The crisis cannot be solved; a new Europe will emerge

DISCLAIMER: All opinions in this column reflect the views of the author(s), not of EURACTIV Media network.

Any number of monetary sticking plasters won’t prevent political reality catching up with the changed Europe that follows the eurozone debt storm, argues Peter Wilding, warning it will also change Britain’s place in it.

Peter Wilding is founder and Honorary Chairman at Nucleus, an independent advocacy campaign that wants Britain to lead Europe.

"It was the 1788 financial crisis that triggered the French revolution and the collapse of Credit Anstalt in 1931 that paved the way for Hitler. What seems increasingly certain today is that any number of monetary sticking plasters won’t prevent political reality catching up with the changed Europe that follows the storm and Britain’s place in it.

According to the Daily Express, David Cameron has warned Britain might be forced to turn its back on Europe, criticising the lack of political will that could mean the single currency’s stagnation going on for years.

So we’re looking at the coming 28-29 June EU summit for a bit of Merkel leadership – please. We are told that European leaders are ready to bring in new measures and ‘do everything possible’ to reach an agreement on the growth compact, says Corriere della Sera.

They will also discuss bank and state debt, new EU’s investments, and the EIB’s recapitalisation, as well as "so-called euro bills", adds Handelsblatt. But it all sounds like another ‘save the euro’ summit of fluff, because into play as always comes the Merkel riddle so pithily put by Financial Times columnist Wolfgang Munchau:

"The Bundesbank said there should be no banking union until there is a fiscal union. Angela Merkel said that there should be no fiscal union until there is political union. And François Hollande said that there should be no political union until there is a banking union. They have 10 days to disentangle that knot."

But one thing is certain in this riddle: there will be fiscal union on 1 January 2013 if by that time 12 members of the euro area have ratified it (eight so far). But the point is: who can wait that long? Voicing exasperation with the German response to the debt crisis, Robert Zoellick, the outgoing American head of the World Bank, warned of a growing rift between the Europeans in charge of the bailouts and the IMF.

"The world’s waiting for the Europeans to say what they want to do," said Zoellick.He ended by predicting a showdown between the IMF and Europe by the end of the summer in the absence of any decisive action.

"We have to work on it now if we want to avoid the collapse of the European Union. It is high time to stop procrastinating. Our grandchildren will never forgive us if we let the European project collapse," yells Liberal leader and uber-Belgian federalist, Guy Verhofstadt, in De Tijd.

Not the kind of language you hear in the mother of all Parliaments. But the sentiment is the same as pictured on the front cover of the Economist where a bubble from a sinking tanker pleads, "Can we turn the engines on now, Mrs Merkel?"

In Paris, perhaps a new captain emerges? French newspapers focus on their president’s new status in the EU: Le Monde devotes its front-page editorial to the "historic responsibility” of France towards Europe under the leadership of François Hollande, following the weekend’s general elections.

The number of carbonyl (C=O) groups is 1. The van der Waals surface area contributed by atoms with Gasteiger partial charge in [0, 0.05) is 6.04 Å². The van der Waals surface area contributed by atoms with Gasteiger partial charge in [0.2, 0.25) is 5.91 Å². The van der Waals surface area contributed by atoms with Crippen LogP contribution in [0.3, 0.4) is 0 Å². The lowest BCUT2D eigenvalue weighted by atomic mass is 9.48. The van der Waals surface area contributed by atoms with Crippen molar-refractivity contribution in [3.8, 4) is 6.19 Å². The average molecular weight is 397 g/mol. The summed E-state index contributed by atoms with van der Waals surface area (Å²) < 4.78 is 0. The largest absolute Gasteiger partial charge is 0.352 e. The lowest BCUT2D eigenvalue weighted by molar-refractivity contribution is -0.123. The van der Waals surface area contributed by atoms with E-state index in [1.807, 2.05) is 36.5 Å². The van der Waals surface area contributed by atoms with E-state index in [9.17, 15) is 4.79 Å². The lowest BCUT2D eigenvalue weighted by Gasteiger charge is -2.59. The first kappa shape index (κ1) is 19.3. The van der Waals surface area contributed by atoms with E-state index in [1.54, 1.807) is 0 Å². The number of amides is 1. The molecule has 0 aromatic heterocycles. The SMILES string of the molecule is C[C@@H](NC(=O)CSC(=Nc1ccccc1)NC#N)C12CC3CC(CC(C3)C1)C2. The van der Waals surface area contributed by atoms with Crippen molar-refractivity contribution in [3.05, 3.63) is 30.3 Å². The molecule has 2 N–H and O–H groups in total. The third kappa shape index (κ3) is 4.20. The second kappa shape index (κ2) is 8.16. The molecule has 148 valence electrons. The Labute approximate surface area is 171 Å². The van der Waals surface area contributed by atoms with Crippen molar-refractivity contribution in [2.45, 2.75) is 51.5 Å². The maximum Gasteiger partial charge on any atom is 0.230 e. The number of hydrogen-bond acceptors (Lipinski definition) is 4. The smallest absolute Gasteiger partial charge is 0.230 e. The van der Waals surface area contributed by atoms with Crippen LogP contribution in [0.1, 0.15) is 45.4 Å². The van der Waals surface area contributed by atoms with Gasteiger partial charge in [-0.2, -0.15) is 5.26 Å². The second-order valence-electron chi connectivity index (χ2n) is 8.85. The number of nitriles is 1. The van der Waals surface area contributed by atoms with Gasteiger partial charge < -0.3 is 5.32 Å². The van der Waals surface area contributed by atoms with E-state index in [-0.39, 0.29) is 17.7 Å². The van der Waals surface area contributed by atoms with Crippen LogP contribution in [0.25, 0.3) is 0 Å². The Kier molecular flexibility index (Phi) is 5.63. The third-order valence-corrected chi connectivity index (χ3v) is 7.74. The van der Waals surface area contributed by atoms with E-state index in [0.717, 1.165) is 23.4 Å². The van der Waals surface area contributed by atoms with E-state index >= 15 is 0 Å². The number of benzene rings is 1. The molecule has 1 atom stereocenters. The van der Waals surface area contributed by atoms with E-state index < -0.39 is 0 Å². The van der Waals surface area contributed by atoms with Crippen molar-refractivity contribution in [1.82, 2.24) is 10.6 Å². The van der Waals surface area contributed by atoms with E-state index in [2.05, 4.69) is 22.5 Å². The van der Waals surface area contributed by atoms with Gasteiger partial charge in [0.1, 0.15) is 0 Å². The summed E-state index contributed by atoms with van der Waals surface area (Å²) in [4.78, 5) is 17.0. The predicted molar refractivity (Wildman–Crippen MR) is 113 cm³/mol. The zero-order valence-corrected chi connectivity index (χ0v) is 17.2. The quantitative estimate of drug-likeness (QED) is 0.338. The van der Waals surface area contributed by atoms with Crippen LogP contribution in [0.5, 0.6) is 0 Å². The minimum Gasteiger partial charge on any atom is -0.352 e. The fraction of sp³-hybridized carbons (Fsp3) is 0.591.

His mission will be to "save the euro” and initiate a new European dynamic “without arrogance and by listening to all his partners – Germany as well as the southern member states.”

Libération, which makes it its top story, writes that “François Hollande is aware that he will go down in history as the French president who either saved or sank the euro, and with it the European dream.”

Europe’s leaders have nine days, says The Times, before their next chance to “pull a rabbit out of the hat and convince the world that they have the means to end the rot that besets the euro”. But the grotesque truth is that the gulf now is too great between the northern “virtuous” bloc, led by Germany, and President Hollande’s easier-going majority.

As Larry Summers, former US Treasury Secretary, gloomily says in the FT, ”Not all problems can be solved. It is not certain that the full repayment of all currently contracted sovereign debts, sustainable growth for all, and the eurozone retaining all its current members will prove feasible. The private sector is making clear that it recognises this painful reality.”

With or without a Merkel miracle between now and the new year, Europe will be a very different place at the end of this reckoning in which the key mistake was to believe that what was happening to Europe was not the euro crisis, but the crisis only of certain countries of the euro. As Larry Summers goes on to observe:

'A eurozone collapse would be a disaster that might define our era. Its prospect must focus the minds of all at the G20 summit on action. Non-Europeans must persuade Europeans that the rules change when the stakes rise. The ECB’s credibility will mean little if there is no longer a common currency.

Setting the right precedent seemed far more important 24 hours before Lehman’s collapse than 24 hours after it. Now is the time for radical cuts in the rates charged by official creditors to European sovereigns; for a willingness to subordinate official debts; and for expansionary monetary policies in Europe that prevent deflation and encourage the growth that can create jobs and reduce debts. Only if the system is preserved can its future be debated.'"

Subscribe to our newsletters